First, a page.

1. You always inspire me, and get me going!! Sometimes I feel I will never get my stash and scraps under control. Just seeing your dining room table all covered made me feel good. My dining room table is the first thing you see when entering my home.....and I often feel like a 'messy housekeeper'.....and try to explain WHY there is this clutter of fabric, tools, stuff!!! But now that I am retired.....this IS my new work! You will inspire many with this post! Keep posting! I was happy to see my donated quilt on your daughter's back (smile) - I failed to keep a photo of it. I plan to do another one like it. I almost always have a stack of 4-patch blocks in progress. They add up quickly and soon the design wall is up & running. Thanks for posting this!

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  2. Now that my swap obligations are winding down I hope to have more time for my own projects, and posting on my blog. I blog over at www.bookshookssticksetc.blogspot.com and my Pinterest is Sherry Vlcej.

    Looking forward to working some scraps with you.

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  3. I loved every single thing about your post. I love scraps. I have not tamed scraps. On the recommendation of Wanda, I bought an Accuquilt Studio and am using that to cut squares, rectangles, and triangles. I cut strips with the stripology ruler. I am always looking for plastic bins to store these cut pieces in. Now I am looking at trays or something to keep my 2 1/2" squares organized for colorwash quilts. I use some of Bonnie's system. Trying to file everything is work because I want to be able to retrieve the pieces when I need them by color or value. Thanks for the Link up!!

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  4. I love scrap quilting like that - and I love sorting thru my scraps - sometimes a whole new quilt materializes before my eyes ;-)

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  5. You really bit the bullet and got it done. I've done some sorting and stashing by size, but I've got a big pile of scraps I should really go through. But that's not happening till the graduation quilts are done. Good luck with your efforts.

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  6. I applaud your stick-to-iveness with this project. I approached my scrap mess a few weeks ago with these same intentions, and within an hour I gave up. I just wasn't in that frame of mind that day, I guess! But I will follow your lead and try again.

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  7. There's a wealth of possibility in a pile of scraps! And taming them does feel good. Looking forward to seeing your scrappy creations this winter!

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  8. This is a great project for a cold wintery day or when my creativity is sleeping. Just sorting and touching the fabric can spark and idea and before I know it I'm off and running. My scraps are sorted already by color, but are spilling out of their bins so its definitely time to do something with them!

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  9. I keep trying to control my scraps...they keep winning. I use Pinterest with Bonnie Stapleton. Although, I must admit to not being that involved with it. I forget for weeks on end or just get too busy to keep up. I have started using Bonnie Hunter's plan but picking and choosing what I'm interested in. Of course, I don't often have the correct color and/or size needed. Although I am working on a rw and blue quilt as a leader ender and found a bunch of 2 1/2" squares in reds and blues that I've pulled. Yea!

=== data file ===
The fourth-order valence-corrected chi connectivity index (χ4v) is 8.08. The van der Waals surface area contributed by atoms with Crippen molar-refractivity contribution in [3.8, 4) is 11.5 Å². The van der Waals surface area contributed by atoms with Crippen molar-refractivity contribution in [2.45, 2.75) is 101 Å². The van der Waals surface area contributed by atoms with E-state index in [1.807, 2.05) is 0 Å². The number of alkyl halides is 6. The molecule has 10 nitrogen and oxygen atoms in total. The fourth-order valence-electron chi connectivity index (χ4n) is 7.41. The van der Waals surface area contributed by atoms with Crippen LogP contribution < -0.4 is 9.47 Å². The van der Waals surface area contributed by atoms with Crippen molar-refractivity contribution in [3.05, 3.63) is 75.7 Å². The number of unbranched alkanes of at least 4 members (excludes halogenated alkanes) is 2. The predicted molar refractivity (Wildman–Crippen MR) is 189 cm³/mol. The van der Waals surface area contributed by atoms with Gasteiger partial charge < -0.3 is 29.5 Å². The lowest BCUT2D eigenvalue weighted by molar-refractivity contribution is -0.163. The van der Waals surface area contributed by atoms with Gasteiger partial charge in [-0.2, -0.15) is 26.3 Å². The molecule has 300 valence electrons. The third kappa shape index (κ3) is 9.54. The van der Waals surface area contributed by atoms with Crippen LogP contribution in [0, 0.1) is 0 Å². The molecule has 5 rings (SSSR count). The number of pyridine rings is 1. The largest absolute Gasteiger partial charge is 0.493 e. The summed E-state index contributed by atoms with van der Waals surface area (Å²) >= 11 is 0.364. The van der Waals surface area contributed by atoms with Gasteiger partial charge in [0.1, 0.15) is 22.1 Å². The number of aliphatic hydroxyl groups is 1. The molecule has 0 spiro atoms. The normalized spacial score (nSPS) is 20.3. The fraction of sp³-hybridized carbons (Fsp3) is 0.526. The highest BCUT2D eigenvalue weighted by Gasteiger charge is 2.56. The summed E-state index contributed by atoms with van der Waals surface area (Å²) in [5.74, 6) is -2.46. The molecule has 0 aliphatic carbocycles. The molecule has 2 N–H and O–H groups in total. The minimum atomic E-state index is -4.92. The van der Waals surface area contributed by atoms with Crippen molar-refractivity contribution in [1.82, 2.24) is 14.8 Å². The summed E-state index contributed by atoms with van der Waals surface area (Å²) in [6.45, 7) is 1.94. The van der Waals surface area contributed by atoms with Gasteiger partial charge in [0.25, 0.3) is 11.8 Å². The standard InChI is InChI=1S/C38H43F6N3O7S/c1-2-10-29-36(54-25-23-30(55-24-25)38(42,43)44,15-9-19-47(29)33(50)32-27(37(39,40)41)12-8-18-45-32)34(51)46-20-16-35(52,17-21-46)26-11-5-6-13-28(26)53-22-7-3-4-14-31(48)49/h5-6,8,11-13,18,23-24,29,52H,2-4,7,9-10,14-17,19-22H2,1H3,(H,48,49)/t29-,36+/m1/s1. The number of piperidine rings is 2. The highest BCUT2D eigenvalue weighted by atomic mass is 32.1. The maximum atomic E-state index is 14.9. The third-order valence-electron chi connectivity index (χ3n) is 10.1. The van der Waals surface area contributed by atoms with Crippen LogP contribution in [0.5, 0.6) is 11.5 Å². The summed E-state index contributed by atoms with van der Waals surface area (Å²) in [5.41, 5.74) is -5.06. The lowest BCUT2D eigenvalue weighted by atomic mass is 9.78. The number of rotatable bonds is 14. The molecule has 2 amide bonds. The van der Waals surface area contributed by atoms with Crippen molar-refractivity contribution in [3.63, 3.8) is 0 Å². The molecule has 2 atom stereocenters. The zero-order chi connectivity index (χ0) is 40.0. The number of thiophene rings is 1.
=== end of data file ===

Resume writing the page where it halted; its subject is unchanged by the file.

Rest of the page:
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  10. Love your scrap quilts! I do a pretty good job of keeping my scraps under control as far as current scraps. It's the older ones I'm still sorting through. Great projects!!

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  11. LOL - so now I know what my problem is - I hate grunt work. But I'm going to do as you say - sort first. What with so many other projects calling, I'm going to sort for 15 minutes a day and move forward that way. I've added a few to the Second Chance board. Blessings,

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  12. A great inspiration you are bidding on today with your linking to Show and Tell Monday !! Hug Bambi

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  13. I'll have to remember my Pinterest name ! I'll get back to you . I love scrappy quilts though I don't have a huge pile of scraps . I could cut up fq to make scraps ? I too iron my scraps in piles . Your scrappy quilts are beautiful , you did well to part with them x

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  14. My scraps have been weighing heavy on my mind. I have at least 7 bins of scraps. I had been thinking about dedicating a year to work on the scraps the majority of the time. I have been very good about not buying anymore fabric for months now since I think I have plenty already! I agree it is a lot of work to organize scraps and I think your tips on how you are approaching yours is great! I have no idea on how to add photos to Pinterest, but I will certainly be following your progress on your blog.

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  15. I need to deal with my scraps. And thanks for the reminder for Hands2Help. Need to start thinking about that instead of last minute.

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  16. You have motivated me :) I need to deal with our scraps, they are out of control. I also can't forget I inherited my friend's grandmother's string scraps. Do add me to your pinterest board. I'm pretty sure I'm TishNWonderland, at least that seems logical :)

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  17. Well now, I love scrappy quilts the best and even the ones I make from proper bits of fabric seem to end up looking scrappy, so I love this idea. I'm full of admiration for your determination to get your scraps under control too!

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It's always enlightening to hear your thoughts or suggestions. I try to respond in a timely manner, but admit life is very full here! I will return comments online if it's of general interest, but offline if a personal response is more appropriate. Give me a shout with anything urgent at julie@pinkdoxies.com, and I'll try to get right back with you. While I believe in free speech, spamming will not be tolerated, and as in all our interactions, speak kindly.